PHILIPPIANS, PART 2

Five Joys, Philippians 1:3-8

Paul begins his letter to his friends in the Philippian church by thanking God for them.  He did this often, as a matter of fact.  In all but one of his letters, Paul the Apostle was ever genuinely thankful for those to whom he was writing, even if he was writing to discipline or correct them.

Paul had a very special relationship with the Philippians, though.  He doesn’t just thank God for them, he thanks “his” God for them—

I thank my God every time I remember you.  (verse 3)

He says this only of the Philippians, indicating his personal devotion to them.  This departure in style and form shows the depth of the relationship the great Apostle had with the folks in Philippi.

His thankfulness for them was not based on any single memory, just his remembrance of them.

1.  The Joy of Remembrance, 1:3

The literal meaning of verse 3 is:  “on account of the whole remembrance of you.”  Paul is not thankful for a bunch of unconnected memories of their good deeds, but for his total experience with the church in Philippi.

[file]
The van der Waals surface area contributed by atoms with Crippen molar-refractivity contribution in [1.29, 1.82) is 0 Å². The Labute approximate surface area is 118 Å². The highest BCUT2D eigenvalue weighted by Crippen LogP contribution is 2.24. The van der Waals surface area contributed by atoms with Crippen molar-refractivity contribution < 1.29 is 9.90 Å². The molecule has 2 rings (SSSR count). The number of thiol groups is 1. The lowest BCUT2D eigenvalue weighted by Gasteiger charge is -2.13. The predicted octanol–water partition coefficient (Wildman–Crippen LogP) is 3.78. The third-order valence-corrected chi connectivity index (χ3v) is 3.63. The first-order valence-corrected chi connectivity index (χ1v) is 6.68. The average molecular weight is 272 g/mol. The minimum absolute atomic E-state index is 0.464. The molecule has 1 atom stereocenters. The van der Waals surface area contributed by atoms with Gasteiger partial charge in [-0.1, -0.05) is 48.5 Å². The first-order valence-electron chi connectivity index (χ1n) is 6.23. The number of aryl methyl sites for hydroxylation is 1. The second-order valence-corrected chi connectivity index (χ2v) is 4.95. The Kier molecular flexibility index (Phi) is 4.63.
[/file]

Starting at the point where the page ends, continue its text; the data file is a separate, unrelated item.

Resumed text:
There is an old saying that, hopefully, doesn’t apply to either me or you:

Some people cause happiness when they arrive; others when they leave.

Have you ever stopped to do a “self-inventory” lately?  How we treat people and our general attitude toward life can cause people to think favorably about us when we are gone or have the opposite effect; some people are glad when you leave!  If we live as Christ lived, then people will thank God for us, just as Paul thanked God for his Philippian friends.

2.   The Joy of Prayer, 1:4

In all my prayers for all of you, I always pray with joy…

One way Paul expressed his love for the Philippians was in intercession for them:  he prayed for all of them.  The word often associated with verse 4 is “supplication.”  This is a word full of meaning that, sadly, means very little to the modern reader, hence the TNIV’s use of milder “pray with joy.”  A “supplication” is a prayer request for a definite need that is keenly felt.  We know that the Philippians had dire financial circumstances sometimes, so perhaps this is what Paul is referring to here.  Perhaps there were other problems in the church—persecution, for example.  Whatever the circumstance, it was keenly and painfully felt by the church and this caused Paul to intercede for them.

Furthermore, a “supplication” is never prayed out of duty or form.  Paul, moved with thanksgiving for the Philippians could easily pray for their greatest needs from the heart.

Notice, also, that Paul says he prayed “for all of” them.  This should not be overlooked, for the welfare of each member affects all members.

3.  The Joy of Participation, 1:5

because of your partnership in the gospel from the first day until now